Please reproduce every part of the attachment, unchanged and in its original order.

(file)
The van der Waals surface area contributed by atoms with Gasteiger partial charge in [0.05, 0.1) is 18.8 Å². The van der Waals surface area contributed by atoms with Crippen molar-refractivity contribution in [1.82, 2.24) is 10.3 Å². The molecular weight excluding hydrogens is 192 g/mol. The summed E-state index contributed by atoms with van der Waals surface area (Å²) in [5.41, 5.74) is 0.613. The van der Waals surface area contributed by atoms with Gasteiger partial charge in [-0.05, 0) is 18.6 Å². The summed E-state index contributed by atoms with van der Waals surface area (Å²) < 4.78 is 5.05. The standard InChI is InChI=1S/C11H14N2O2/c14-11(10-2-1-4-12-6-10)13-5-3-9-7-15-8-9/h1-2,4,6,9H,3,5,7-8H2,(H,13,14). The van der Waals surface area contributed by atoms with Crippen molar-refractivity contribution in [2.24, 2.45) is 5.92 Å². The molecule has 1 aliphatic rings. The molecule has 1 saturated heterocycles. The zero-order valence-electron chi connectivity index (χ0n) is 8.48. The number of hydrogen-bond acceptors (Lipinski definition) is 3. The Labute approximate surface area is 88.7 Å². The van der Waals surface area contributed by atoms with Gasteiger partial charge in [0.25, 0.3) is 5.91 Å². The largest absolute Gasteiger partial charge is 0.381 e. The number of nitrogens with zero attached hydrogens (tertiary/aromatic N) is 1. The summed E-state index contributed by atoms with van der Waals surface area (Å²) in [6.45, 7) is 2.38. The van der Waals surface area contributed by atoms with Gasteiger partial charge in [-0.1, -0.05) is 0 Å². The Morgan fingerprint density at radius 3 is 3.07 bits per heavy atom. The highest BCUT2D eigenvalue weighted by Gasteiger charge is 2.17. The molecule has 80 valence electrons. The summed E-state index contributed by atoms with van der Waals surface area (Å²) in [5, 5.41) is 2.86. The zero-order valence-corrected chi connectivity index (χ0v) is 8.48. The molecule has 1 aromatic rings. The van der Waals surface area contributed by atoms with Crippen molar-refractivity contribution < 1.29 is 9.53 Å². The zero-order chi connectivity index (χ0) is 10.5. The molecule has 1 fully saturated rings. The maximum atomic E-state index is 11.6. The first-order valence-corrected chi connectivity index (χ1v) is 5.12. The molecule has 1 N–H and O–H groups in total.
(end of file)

The van der Waals surface area contributed by atoms with Gasteiger partial charge in [0.05, 0.1) is 18.8 Å². The van der Waals surface area contributed by atoms with Crippen molar-refractivity contribution in [1.82, 2.24) is 10.3 Å². The molecular weight excluding hydrogens is 192 g/mol. The summed E-state index contributed by atoms with van der Waals surface area (Å²) in [5.41, 5.74) is 0.613. The van der Waals surface area contributed by atoms with Gasteiger partial charge in [-0.05, 0) is 18.6 Å². The summed E-state index contributed by atoms with van der Waals surface area (Å²) < 4.78 is 5.05. The standard InChI is InChI=1S/C11H14N2O2/c14-11(10-2-1-4-12-6-10)13-5-3-9-7-15-8-9/h1-2,4,6,9H,3,5,7-8H2,(H,13,14). The van der Waals surface area contributed by atoms with Crippen molar-refractivity contribution in [2.24, 2.45) is 5.92 Å². The molecule has 1 aliphatic rings. The molecule has 1 saturated heterocycles. The zero-order valence-electron chi connectivity index (χ0n) is 8.48. The number of hydrogen-bond acceptors (Lipinski definition) is 3. The Labute approximate surface area is 88.7 Å². The van der Waals surface area contributed by atoms with Gasteiger partial charge in [0.25, 0.3) is 5.91 Å². The largest absolute Gasteiger partial charge is 0.381 e. The number of nitrogens with zero attached hydrogens (tertiary/aromatic N) is 1. The summed E-state index contributed by atoms with van der Waals surface area (Å²) in [6.45, 7) is 2.38. The van der Waals surface area contributed by atoms with Gasteiger partial charge in [-0.1, -0.05) is 0 Å². The Morgan fingerprint density at radius 3 is 3.07 bits per heavy atom. The highest BCUT2D eigenvalue weighted by Gasteiger charge is 2.17. The molecule has 80 valence electrons. The summed E-state index contributed by atoms with van der Waals surface area (Å²) in [5, 5.41) is 2.86. The zero-order valence-corrected chi connectivity index (χ0v) is 8.48. The molecule has 1 aromatic rings. The van der Waals surface area contributed by atoms with Crippen molar-refractivity contribution < 1.29 is 9.53 Å². The zero-order chi connectivity index (χ0) is 10.5. The molecule has 1 fully saturated rings. The maximum atomic E-state index is 11.6. The first-order valence-corrected chi connectivity index (χ1v) is 5.12. The molecule has 1 N–H and O–H groups in total.